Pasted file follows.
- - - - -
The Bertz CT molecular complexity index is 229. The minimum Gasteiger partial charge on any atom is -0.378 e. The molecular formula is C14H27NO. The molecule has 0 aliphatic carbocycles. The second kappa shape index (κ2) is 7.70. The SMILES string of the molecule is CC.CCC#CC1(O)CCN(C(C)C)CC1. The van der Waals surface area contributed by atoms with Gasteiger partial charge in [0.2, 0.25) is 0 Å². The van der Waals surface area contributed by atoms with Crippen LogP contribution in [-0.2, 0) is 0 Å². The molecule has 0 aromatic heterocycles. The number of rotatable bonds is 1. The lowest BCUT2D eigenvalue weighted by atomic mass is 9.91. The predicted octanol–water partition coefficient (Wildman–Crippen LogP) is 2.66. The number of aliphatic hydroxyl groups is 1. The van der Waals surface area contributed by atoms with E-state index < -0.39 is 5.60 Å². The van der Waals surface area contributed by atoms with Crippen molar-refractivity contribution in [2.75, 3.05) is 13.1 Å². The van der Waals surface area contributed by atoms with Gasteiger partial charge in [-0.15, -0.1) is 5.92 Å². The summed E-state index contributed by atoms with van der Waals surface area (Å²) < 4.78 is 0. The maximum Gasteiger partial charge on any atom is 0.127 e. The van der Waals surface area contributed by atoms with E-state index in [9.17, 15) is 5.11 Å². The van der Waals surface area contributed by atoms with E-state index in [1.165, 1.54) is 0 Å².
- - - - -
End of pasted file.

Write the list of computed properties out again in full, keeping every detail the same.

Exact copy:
The Bertz CT molecular complexity index is 229. The minimum Gasteiger partial charge on any atom is -0.378 e. The molecular formula is C14H27NO. The molecule has 0 aliphatic carbocycles. The second kappa shape index (κ2) is 7.70. The SMILES string of the molecule is CC.CCC#CC1(O)CCN(C(C)C)CC1. The van der Waals surface area contributed by atoms with Gasteiger partial charge in [0.2, 0.25) is 0 Å². The van der Waals surface area contributed by atoms with Crippen LogP contribution in [-0.2, 0) is 0 Å². The molecule has 0 aromatic heterocycles. The number of rotatable bonds is 1. The lowest BCUT2D eigenvalue weighted by atomic mass is 9.91. The predicted octanol–water partition coefficient (Wildman–Crippen LogP) is 2.66. The number of aliphatic hydroxyl groups is 1. The van der Waals surface area contributed by atoms with E-state index < -0.39 is 5.60 Å². The van der Waals surface area contributed by atoms with Crippen molar-refractivity contribution in [2.75, 3.05) is 13.1 Å². The van der Waals surface area contributed by atoms with Gasteiger partial charge in [-0.15, -0.1) is 5.92 Å². The summed E-state index contributed by atoms with van der Waals surface area (Å²) < 4.78 is 0. The maximum Gasteiger partial charge on any atom is 0.127 e. The van der Waals surface area contributed by atoms with E-state index in [9.17, 15) is 5.11 Å². The van der Waals surface area contributed by atoms with E-state index in [1.165, 1.54) is 0 Å².